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A friend of mine and I ran into the following question while reading about proper forcing, and have been unable to resolve it:

Definition. A cardinal $\kappa$ is supercompact if for all ordinals $\lambda$, there exists a transitive inner model $M_\lambda$ of $V$ and an elementary embedding $j_\lambda: V\rightarrow M_\lambda$ such that $crit(j_\lambda):=\min\lbrace\alpha\in ON: j(\alpha)\not=\alpha\rbrace=\kappa$ and $M_\lambda$ is closed under $\lambda$-sequences (that is, $^\lambda M_\lambda\subseteq M$).

Now in the definition of supercompactness, the inner models $M_\lambda$ are allowed to vary with $\lambda$. We could define a large cardinal notion, uniform supercompactness, by removing this possibility: $\kappa$ is uniform supercompact if there is a single $M$ and $j$ such that $M$ is closed under all sequences of ordinal length and $j: V\rightarrow M$ is an elementary embedding with critical point $\kappa$. But in ZFC, this is not an interesting notion. First, assuming choice, $M$ is closed under sequences of ordinal length if and only if $M=V$ (since two models with the same ordinals and sets of ordinals are equal), so $ZFC\models$ "$\kappa$ is uniformly supercompact $\iff$ $\kappa$ is Reinhardt;" second, Kunen showed that Reinhardt cardinals are inconsistent with $ZFC$. (EDIT: as Joel points out, this statement doesn't actually make sense, as Reinhardt-ness is not a first-order property. One needs to pass to some extension of ZFC which can talk about proper classes directly, like Morse-Kelly set theory, which is the setting Kunen used for his proof.)

However, assuming $\neg$Choice, both of these points seem suspect. It is still open whether Reinhardt cardinals are consistent with $ZF$, and it is unclear to me that $ZF$ alone proves that uniformly supercompact cardinals are Reinhardt. So my questions are the following:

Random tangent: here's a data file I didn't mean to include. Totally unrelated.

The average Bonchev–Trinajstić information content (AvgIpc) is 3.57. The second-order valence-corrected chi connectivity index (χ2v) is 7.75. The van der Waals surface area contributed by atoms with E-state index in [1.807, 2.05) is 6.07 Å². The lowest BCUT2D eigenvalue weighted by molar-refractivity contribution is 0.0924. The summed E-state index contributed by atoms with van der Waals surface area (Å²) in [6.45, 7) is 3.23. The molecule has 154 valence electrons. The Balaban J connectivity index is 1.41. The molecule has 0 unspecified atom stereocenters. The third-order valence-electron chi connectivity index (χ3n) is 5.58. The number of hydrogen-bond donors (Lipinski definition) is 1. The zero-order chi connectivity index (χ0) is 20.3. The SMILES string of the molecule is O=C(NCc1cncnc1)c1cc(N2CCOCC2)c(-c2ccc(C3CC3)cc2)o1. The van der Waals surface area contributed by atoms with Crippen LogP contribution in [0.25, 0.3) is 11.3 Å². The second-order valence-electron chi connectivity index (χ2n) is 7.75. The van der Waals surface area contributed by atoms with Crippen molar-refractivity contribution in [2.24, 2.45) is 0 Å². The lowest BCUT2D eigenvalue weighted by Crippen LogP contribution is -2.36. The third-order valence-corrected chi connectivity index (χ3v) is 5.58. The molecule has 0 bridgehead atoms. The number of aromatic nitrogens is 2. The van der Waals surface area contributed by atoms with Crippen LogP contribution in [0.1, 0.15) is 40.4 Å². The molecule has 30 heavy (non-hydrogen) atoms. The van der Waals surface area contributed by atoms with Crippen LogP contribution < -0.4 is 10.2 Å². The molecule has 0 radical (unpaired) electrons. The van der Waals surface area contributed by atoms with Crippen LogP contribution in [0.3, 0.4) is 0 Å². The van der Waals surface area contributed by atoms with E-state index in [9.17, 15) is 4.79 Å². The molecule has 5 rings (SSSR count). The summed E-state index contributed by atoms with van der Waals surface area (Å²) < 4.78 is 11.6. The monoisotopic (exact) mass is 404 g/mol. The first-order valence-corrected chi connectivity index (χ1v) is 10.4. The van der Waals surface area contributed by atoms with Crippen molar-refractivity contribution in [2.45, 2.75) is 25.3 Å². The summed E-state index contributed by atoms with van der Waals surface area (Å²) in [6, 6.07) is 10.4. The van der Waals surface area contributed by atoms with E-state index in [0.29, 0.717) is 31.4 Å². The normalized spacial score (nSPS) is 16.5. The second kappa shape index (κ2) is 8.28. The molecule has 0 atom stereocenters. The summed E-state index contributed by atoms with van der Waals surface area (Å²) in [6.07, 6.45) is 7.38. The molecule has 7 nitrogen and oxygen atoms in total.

Question 1: Does $ZF\models$ every uniformly supercompact cardinal is Reinhardt?

Question 2: What is the consistency strength of $ZF+$ there exists a uniformly supercompact cardinal?

Obviously $ZF$ proves that every Reinhardt cardinal is uniformly supercompact; also obviously, Question 2 is really only interesting in lieu of a positive answer to Question 1. The most basic obstruction to a positive answer to Question 1 is the fact that given an elementary embedding $j: V\rightarrow M$ with $M$ closed under ordinal-length sequences and $crit(j)=\kappa$, the restriction of $j$ to $M$, $j\upharpoonright M: M\rightarrow M$ is not obviously (to me at least) an elementary embedding.

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Like you say in the last paragraph, it is not clear that the restriction of j to M is going to be an elementary embedding into M in general. Instead you could consider the restriction of j to smaller models, like the class N consisting of all sets constructible from sequences of ordinals. Then j does restrict to an embedding N -> N but you still have might have the problem that the embedding is not amenable to the model. This seems like the bigger issue to me. – Trevor Wilson Apr 23 '12 at 4:28
This is an interesting question. The contradiction in ZFC comes from the fact that models with the same sets of ordinals are isomorphic. In ZF it is not true. Monro proved that there is a chain of $\omega$ models, where $V_n\subseteq V_{n+1}$ and they both have the same sets-of-sets-..$n$-times of ordinals, but they are not isomorphic (Jech The Axiom of Choice, Ch. 5, Problem 17). This, however is "going up" while inner models are "going down" so there might be some difference there. – Asaf Karagila Apr 23 '12 at 6:21
Very nice question. One quibble: it isn't really correct to say that ZFC refutes Reinhardt cardinals, since there is no first-order characterization of Reinhardt cardinals; that is, you can't say "$\kappa$ is a Reinhardt cardinal" in a first-order way. Kunen proved his inconsistency in the second-order Kelly-Morse set theory, but it is also possible to formalize the result in Goedel-Bernays set theory GBC. See for a further discussion of this point. – Joel David Hamkins Apr 23 '12 at 12:31
I believe (from your remark about ordinal lengths) that you intend that the assertion "for all $\lambda$..." in the definition is meant to be interpreted as, "for all ordinals $\lambda$...". The difference matters, as you likely know, because if you have $j:V\to M$ and $j"A\in M$ for all sets $A$, then it follows easily that $M=V$ even in ZF, since if $A$ is transitive, then $A$ is the Mostowski collapse of $j"A$. – Joel David Hamkins Apr 23 '12 at 14:34
@Joel: good points. I've corrected the question. Also, building off of your first comment, is it obvious that uniform supercompactness is first-order expressible? For that matter, how is supercompactness itself first-order expressible? – Noah Schweber Apr 23 '12 at 15:44

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